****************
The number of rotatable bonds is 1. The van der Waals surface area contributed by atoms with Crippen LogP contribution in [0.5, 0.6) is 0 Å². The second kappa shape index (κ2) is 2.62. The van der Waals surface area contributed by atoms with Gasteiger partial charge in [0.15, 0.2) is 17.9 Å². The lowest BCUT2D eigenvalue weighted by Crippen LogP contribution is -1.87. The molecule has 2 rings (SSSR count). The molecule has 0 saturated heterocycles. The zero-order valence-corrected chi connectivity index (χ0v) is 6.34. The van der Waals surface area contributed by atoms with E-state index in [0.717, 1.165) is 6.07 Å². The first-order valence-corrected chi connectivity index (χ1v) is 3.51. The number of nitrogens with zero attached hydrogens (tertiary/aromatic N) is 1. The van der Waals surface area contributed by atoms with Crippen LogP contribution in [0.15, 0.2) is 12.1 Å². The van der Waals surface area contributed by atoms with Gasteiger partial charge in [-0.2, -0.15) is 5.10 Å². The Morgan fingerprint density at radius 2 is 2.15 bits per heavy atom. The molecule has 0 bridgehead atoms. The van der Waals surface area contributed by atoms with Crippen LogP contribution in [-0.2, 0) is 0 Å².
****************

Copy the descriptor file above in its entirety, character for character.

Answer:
The number of rotatable bonds is 1. The van der Waals surface area contributed by atoms with Crippen LogP contribution in [0.5, 0.6) is 0 Å². The second kappa shape index (κ2) is 2.62. The van der Waals surface area contributed by atoms with Gasteiger partial charge in [0.15, 0.2) is 17.9 Å². The lowest BCUT2D eigenvalue weighted by Crippen LogP contribution is -1.87. The molecule has 2 rings (SSSR count). The molecule has 0 saturated heterocycles. The zero-order valence-corrected chi connectivity index (χ0v) is 6.34. The van der Waals surface area contributed by atoms with E-state index in [0.717, 1.165) is 6.07 Å². The first-order valence-corrected chi connectivity index (χ1v) is 3.51. The number of nitrogens with zero attached hydrogens (tertiary/aromatic N) is 1. The van der Waals surface area contributed by atoms with Crippen LogP contribution in [0.15, 0.2) is 12.1 Å². The van der Waals surface area contributed by atoms with Gasteiger partial charge in [-0.2, -0.15) is 5.10 Å². The Morgan fingerprint density at radius 2 is 2.15 bits per heavy atom. The molecule has 0 bridgehead atoms. The van der Waals surface area contributed by atoms with Crippen LogP contribution in [-0.2, 0) is 0 Å².